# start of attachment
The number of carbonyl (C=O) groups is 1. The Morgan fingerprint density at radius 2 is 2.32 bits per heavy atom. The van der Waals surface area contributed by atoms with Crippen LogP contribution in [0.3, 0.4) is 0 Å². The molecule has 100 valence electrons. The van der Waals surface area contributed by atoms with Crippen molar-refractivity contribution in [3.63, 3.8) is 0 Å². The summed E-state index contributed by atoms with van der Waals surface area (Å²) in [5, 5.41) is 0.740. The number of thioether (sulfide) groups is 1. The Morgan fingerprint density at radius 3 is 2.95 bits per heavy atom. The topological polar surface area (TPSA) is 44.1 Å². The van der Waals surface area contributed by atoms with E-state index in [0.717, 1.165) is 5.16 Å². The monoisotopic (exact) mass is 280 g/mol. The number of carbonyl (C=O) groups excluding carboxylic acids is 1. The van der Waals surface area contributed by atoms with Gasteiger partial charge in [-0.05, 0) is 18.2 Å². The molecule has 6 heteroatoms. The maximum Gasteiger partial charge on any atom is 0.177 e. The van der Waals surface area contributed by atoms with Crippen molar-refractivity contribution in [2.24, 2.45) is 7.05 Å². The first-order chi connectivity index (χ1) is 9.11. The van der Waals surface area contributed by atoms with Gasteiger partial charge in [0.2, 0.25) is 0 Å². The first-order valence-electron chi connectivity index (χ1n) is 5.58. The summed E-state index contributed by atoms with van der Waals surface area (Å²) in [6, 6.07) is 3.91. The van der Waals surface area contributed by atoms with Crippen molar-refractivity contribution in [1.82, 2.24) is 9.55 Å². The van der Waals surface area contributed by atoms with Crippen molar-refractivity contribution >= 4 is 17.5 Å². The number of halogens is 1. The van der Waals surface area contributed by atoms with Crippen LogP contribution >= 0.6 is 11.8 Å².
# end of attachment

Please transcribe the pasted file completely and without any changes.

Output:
The number of carbonyl (C=O) groups is 1. The Morgan fingerprint density at radius 2 is 2.32 bits per heavy atom. The van der Waals surface area contributed by atoms with Crippen LogP contribution in [0.3, 0.4) is 0 Å². The molecule has 100 valence electrons. The van der Waals surface area contributed by atoms with Crippen molar-refractivity contribution in [3.63, 3.8) is 0 Å². The summed E-state index contributed by atoms with van der Waals surface area (Å²) in [5, 5.41) is 0.740. The number of thioether (sulfide) groups is 1. The Morgan fingerprint density at radius 3 is 2.95 bits per heavy atom. The topological polar surface area (TPSA) is 44.1 Å². The van der Waals surface area contributed by atoms with E-state index in [0.717, 1.165) is 5.16 Å². The monoisotopic (exact) mass is 280 g/mol. The number of carbonyl (C=O) groups excluding carboxylic acids is 1. The van der Waals surface area contributed by atoms with Gasteiger partial charge in [-0.05, 0) is 18.2 Å². The molecule has 6 heteroatoms. The maximum Gasteiger partial charge on any atom is 0.177 e. The van der Waals surface area contributed by atoms with Crippen molar-refractivity contribution in [2.24, 2.45) is 7.05 Å². The first-order chi connectivity index (χ1) is 9.11. The van der Waals surface area contributed by atoms with Gasteiger partial charge in [0.2, 0.25) is 0 Å². The first-order valence-electron chi connectivity index (χ1n) is 5.58. The summed E-state index contributed by atoms with van der Waals surface area (Å²) in [6, 6.07) is 3.91. The van der Waals surface area contributed by atoms with Crippen molar-refractivity contribution in [1.82, 2.24) is 9.55 Å². The van der Waals surface area contributed by atoms with Crippen molar-refractivity contribution >= 4 is 17.5 Å². The number of halogens is 1. The van der Waals surface area contributed by atoms with Crippen LogP contribution >= 0.6 is 11.8 Å².